The blood letting is not stopping soon as Bitcoin plunges once again over the weekend and is now trading for less than $4,000 for the first time since September 2017. The cryptocurrency fell to as low as $US3,519.94($4,874) on the Bitstamp platform, after earlier falling to a 14-month low of $3,462,57.
It has lost 74 percent of its value so far this year, after hitting nearly $20,000 in December last year. Most other cryptocurrencies are faring just as poorly or worse, and in total, more than $700 billion in market cap has been wiped off the cryptocurrency market since the late-2017 peak.
Bitcoin has been around for 10 years now, but we still haven’t found one use for it. At its most grandiose, it was supposed to replace the U.S. dollar as the way people did business around the world.
Miners of bitcoin likely continue because they think mainstream adoption will make the price go up a lot more, but the fact that it’s going up as much as it is means that it’s not going to get adopted by anyone but the most fervent believers. It’s getting hoarded instead. This, in turn, creates a natural boom-bust cycle that’s been amplified by what a few academics say looks like repeated price manipulation.
The result is that, since the end of last year, bitcoin has been massively outperformed by the euro, despite the fact that Europe’s central bank has been printing money that whole time; badly outperformed by the Turkish lira, despite the fact that the country’s central bank has been forced to keep interest rates inappropriately low by the regime; and has only modestly outperformed the Venezuelan bolivar, despite the fact that Venezuela’s central bank has been irresponsible on the kind of world-historical level we haven’t seen since Yugoslavia in the 1990s or Zimbabwe in the early 2000s.
Is Bitcoin over?
Cryptocurrency market capitalisation has plummeted to $122.3 billion, down 85 per cent from its peak of nearly $800 billion hit in early January this year.
Mainstream investors have stayed clear of bitcoin, with concerns over scant regulatory oversight compounded by frequent swings in price.
Anthony Pompliano, founder and partner at crypto investment firm Morgan Creek Digital Assets, told CNBC the latest crash probably isn’t over yet, but he remains optimistic about bitcoin.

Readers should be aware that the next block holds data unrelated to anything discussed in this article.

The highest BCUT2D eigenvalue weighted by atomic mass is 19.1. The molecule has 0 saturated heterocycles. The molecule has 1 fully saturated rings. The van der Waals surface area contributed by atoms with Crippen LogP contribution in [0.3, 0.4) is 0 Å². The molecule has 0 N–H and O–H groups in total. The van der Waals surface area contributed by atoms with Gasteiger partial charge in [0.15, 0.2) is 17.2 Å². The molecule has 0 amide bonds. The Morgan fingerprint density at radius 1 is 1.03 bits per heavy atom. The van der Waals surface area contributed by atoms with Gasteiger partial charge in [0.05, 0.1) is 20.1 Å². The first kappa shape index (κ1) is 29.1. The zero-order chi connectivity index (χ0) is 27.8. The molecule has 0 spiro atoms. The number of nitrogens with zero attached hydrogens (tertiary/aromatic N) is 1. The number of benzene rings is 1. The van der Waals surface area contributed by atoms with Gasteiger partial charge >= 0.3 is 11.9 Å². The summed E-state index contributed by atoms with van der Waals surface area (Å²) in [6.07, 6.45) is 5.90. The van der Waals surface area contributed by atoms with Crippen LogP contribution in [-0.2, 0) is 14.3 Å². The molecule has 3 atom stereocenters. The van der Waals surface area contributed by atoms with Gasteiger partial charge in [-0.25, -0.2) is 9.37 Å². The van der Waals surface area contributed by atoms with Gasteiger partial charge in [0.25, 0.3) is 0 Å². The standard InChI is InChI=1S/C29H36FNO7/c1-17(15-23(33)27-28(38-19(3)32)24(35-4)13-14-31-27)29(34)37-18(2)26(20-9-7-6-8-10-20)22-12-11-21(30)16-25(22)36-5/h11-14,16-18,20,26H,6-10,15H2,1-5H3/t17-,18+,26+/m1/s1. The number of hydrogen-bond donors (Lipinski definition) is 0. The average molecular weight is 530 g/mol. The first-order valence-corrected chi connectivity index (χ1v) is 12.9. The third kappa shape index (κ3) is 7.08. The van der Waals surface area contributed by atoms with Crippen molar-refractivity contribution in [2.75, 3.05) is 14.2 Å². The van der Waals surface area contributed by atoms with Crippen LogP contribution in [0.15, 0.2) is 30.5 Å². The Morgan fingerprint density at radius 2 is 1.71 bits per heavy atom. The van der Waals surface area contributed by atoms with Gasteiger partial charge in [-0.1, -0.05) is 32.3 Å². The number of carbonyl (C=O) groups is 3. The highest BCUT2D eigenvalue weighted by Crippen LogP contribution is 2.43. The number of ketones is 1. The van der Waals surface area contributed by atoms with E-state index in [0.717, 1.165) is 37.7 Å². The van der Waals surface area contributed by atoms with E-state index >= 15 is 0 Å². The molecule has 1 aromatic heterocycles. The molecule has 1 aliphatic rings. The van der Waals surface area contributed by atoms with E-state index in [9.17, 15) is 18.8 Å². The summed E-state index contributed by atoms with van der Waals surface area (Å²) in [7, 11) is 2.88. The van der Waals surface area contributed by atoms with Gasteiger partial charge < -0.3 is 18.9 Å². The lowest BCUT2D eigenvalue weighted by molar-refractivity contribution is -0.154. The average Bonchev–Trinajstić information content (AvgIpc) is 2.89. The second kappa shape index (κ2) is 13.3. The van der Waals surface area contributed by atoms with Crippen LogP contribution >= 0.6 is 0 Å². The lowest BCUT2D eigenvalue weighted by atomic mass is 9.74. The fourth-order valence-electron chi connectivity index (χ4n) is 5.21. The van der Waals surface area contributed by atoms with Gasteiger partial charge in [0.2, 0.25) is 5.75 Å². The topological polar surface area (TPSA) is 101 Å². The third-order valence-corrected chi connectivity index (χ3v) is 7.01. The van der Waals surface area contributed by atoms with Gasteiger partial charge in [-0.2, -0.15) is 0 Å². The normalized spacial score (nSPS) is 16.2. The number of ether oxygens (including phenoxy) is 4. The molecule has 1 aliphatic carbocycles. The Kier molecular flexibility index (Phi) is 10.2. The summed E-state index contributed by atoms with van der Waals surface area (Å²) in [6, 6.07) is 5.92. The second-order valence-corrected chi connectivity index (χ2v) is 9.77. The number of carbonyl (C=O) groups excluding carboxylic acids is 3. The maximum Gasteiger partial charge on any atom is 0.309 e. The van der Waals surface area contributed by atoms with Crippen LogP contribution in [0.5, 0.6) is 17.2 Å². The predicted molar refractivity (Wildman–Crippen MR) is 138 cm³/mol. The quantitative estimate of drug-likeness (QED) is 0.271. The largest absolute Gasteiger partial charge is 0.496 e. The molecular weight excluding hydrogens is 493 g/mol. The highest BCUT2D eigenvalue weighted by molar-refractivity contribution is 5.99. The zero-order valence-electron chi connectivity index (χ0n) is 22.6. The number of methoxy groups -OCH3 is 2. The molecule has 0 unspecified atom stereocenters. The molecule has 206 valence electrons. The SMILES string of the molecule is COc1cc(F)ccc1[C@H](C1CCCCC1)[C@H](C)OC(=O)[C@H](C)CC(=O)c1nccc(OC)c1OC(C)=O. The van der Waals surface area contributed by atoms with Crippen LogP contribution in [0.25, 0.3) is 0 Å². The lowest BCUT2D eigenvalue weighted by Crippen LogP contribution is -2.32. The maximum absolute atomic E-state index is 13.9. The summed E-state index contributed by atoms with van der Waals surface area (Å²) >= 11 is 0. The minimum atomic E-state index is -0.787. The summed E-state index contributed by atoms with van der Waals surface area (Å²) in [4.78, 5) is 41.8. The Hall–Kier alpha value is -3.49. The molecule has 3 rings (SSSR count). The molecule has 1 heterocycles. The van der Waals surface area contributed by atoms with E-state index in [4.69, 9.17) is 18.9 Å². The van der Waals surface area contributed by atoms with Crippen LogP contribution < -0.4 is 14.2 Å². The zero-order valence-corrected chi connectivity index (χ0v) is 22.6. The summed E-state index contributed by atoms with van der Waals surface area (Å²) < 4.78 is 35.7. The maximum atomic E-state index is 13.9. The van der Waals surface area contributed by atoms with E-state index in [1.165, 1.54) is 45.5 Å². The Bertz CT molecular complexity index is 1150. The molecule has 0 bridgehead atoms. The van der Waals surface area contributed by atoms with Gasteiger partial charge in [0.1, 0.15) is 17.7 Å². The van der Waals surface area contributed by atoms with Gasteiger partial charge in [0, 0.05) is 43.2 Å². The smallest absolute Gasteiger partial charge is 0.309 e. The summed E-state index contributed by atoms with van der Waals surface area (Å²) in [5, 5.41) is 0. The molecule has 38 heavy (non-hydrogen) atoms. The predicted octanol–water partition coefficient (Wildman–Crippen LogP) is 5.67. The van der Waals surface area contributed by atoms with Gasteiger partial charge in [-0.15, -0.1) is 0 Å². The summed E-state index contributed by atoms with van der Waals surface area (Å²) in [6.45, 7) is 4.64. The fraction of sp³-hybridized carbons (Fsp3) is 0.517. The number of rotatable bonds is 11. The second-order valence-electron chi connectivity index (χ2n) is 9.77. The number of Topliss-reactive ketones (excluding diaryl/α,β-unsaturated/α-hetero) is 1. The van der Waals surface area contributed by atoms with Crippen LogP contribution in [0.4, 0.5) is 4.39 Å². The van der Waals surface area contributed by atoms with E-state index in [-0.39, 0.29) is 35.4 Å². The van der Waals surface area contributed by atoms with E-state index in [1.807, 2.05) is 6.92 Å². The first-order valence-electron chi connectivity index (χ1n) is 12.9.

“Through 2017 all of the buyers were retail — as the price is drawing down you’re starting to see institutional investors come in,” he said.
The sharp price falls are seen by some as an opportunity to get into viable cryptocurrency projects at a discounted price, according to Donald Bullers, North American representative of web3 infrastructure platform Elastos.
“Whether it’s market manipulation accusations, a controversial fork, or short-term speculators deciding not to play the long game, this dip will cull the wheat from the chaff and the most important decentralisation projects will continue to survive,” he said.
What could be driving the crash?
Several factors caused the latest dramatic dip, analysts said, including increased scrutiny from US authorities.
They said the US Securities and Exchange Commission (SEC) was partly to blame for the recent sell-off, with the delay in its approval of new bitcoin instruments, as well as for its investigations of initial coin offerings and crypto exchanges.
A delayed launch of the widely-anticipated bitcoin futures by Bakkt, Intercontinental Exchange’s crypto platform to January 2019 did not help matters either, according to Aditya Das, analyst at Brave New Coin, a crypto asset market data company.
“These factors coupled with lukewarm network fundamentals and reports of falling adoption of crypto as a tool for services such as payments, have led to strong selling pressure against a lack of buying resistance, to a point of apparent capitulation,” he said.